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Can we remove my sister from having POA over our father?

1 answer | Last updated: Jun 29, 2010
One of my sisters has power of attorney over my father (79) who is blind. When he made that choice, she lived closest, but he did not realize that she has a drinking problem. She has since bought a huge house, owns a race car and it would seem is living beyond her means. My father at this point doesn't want to make waves by making changes. Is there anything the other siblings can do to ensure that his assets are being used in the manner they should be? Should there be recordkeeping, and are we allowed to view that? She is quite the control freak and keeps everything under lock and key.
 

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Caring.com User - Barbara Kate Repa
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Barbara Repa, a Caring.com senior editor, is an attorney, a journalist specializing in aging issues, and the author of WillMaker, software enabling consumers to...
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First make sure that your sister has the powers she claims to have. Make sure the power of attorney document entitles her to act at once, before your father is See also:
How do I gain access to my parent's medical records without a durable power of attorney?
unable to act on his own.

If she truly does hold the broader power to act at once, there are still some legal rules and regulations that control what she can and cannot do with your father's money and other property. Specifically, she must:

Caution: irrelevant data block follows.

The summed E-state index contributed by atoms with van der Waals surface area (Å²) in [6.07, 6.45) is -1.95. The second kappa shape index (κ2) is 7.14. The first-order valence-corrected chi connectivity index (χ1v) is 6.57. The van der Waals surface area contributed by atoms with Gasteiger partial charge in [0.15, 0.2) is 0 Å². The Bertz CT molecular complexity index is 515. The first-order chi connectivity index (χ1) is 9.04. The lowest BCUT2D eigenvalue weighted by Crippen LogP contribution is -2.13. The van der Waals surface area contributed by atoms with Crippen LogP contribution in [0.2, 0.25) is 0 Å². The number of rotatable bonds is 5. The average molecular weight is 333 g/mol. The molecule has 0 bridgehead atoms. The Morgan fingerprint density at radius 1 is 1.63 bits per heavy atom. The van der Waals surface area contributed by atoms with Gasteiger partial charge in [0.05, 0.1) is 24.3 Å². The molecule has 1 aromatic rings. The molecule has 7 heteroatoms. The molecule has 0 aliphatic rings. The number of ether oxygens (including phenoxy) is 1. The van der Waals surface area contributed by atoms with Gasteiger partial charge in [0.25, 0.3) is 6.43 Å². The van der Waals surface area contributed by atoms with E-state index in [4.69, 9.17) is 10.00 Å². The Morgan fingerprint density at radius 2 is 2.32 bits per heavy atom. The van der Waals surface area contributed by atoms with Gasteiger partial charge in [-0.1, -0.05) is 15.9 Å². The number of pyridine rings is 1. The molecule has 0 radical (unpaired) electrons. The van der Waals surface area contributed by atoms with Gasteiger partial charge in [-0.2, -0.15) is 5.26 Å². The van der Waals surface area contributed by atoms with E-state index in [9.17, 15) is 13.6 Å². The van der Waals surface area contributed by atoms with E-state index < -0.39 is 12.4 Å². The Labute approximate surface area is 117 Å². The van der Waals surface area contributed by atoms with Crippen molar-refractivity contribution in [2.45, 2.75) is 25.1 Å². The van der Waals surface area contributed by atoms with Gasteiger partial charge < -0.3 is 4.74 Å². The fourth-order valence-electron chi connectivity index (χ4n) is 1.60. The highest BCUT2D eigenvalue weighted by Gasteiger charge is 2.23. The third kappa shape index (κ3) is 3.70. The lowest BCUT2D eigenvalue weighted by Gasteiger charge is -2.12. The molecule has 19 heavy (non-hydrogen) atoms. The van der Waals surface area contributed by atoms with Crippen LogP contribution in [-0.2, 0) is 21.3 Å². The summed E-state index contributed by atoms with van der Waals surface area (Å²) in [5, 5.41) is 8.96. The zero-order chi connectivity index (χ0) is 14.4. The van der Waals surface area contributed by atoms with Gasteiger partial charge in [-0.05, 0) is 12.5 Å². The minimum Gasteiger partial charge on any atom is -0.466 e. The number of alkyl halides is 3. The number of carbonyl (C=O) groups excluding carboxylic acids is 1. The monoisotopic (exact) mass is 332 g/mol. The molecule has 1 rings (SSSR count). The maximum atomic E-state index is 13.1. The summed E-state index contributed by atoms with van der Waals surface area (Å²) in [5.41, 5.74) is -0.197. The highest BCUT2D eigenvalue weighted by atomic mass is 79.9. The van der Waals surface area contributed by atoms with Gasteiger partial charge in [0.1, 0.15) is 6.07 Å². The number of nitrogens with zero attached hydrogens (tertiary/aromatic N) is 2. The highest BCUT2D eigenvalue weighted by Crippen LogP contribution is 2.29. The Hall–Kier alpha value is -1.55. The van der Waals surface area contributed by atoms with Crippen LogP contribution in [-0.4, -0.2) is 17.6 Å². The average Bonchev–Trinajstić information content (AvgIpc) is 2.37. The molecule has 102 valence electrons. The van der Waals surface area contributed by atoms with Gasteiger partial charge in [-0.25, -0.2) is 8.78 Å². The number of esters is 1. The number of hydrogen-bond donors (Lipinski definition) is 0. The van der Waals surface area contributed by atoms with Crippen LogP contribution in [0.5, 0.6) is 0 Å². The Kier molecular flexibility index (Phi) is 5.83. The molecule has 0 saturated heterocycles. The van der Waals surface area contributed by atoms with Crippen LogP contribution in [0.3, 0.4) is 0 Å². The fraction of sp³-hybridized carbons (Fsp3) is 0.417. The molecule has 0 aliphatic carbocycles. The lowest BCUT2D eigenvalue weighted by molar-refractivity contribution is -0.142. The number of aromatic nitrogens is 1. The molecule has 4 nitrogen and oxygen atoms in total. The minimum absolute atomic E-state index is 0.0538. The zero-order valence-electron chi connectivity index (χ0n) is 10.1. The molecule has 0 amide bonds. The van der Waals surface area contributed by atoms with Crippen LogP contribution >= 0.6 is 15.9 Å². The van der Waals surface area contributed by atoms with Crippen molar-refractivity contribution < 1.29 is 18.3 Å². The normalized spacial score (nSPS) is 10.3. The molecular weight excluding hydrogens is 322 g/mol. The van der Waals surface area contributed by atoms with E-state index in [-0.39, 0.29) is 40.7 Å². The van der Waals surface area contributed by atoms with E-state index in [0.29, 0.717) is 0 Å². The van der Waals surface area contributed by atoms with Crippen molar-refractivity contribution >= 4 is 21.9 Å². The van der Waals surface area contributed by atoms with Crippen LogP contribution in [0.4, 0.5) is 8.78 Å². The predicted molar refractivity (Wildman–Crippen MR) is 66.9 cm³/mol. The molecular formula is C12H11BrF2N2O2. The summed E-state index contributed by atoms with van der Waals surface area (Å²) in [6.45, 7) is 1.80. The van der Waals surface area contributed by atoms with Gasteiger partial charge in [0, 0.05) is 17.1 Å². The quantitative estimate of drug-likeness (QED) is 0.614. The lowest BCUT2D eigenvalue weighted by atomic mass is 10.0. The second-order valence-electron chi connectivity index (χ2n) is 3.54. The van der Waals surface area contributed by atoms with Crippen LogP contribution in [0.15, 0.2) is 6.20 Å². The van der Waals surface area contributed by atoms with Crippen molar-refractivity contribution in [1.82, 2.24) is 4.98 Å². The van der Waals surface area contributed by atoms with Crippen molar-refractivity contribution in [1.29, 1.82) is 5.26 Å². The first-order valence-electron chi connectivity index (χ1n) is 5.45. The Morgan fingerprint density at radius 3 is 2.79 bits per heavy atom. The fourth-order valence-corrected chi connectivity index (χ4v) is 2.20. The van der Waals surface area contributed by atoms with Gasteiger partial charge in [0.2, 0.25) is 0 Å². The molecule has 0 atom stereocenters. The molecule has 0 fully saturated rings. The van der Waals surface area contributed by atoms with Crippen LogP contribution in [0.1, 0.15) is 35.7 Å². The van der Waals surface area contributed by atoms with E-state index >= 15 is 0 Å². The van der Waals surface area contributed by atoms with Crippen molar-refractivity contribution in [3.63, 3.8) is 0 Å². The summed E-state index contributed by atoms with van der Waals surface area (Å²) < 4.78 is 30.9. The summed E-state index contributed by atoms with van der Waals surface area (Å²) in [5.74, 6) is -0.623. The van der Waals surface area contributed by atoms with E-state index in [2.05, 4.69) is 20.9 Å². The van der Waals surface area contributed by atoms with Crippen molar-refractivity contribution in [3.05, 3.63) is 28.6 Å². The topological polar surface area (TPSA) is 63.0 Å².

• Act in his best interests
  • Keep accurate records
  • Keep your father's property separate from her own, and
  • Avoid conflicts of interest, such as using his money to float her own credit card payments.


Your sister must be able to verify to your father that she is performing all these duties -- and you and the other siblings can have access to this information if he allows it.

You can try informing her that these responsibilities are included in the powers that come with a power of attorney. In a surprising number of cases, even the biggest bullies and diehard control freaks will change their evil ways and comply.

If this type of informative intervention doesn't work, you may have no recourse but to make the waves your father wants to avoid by filing a lawsuit challenging her fitness to act as his agent.

 

 
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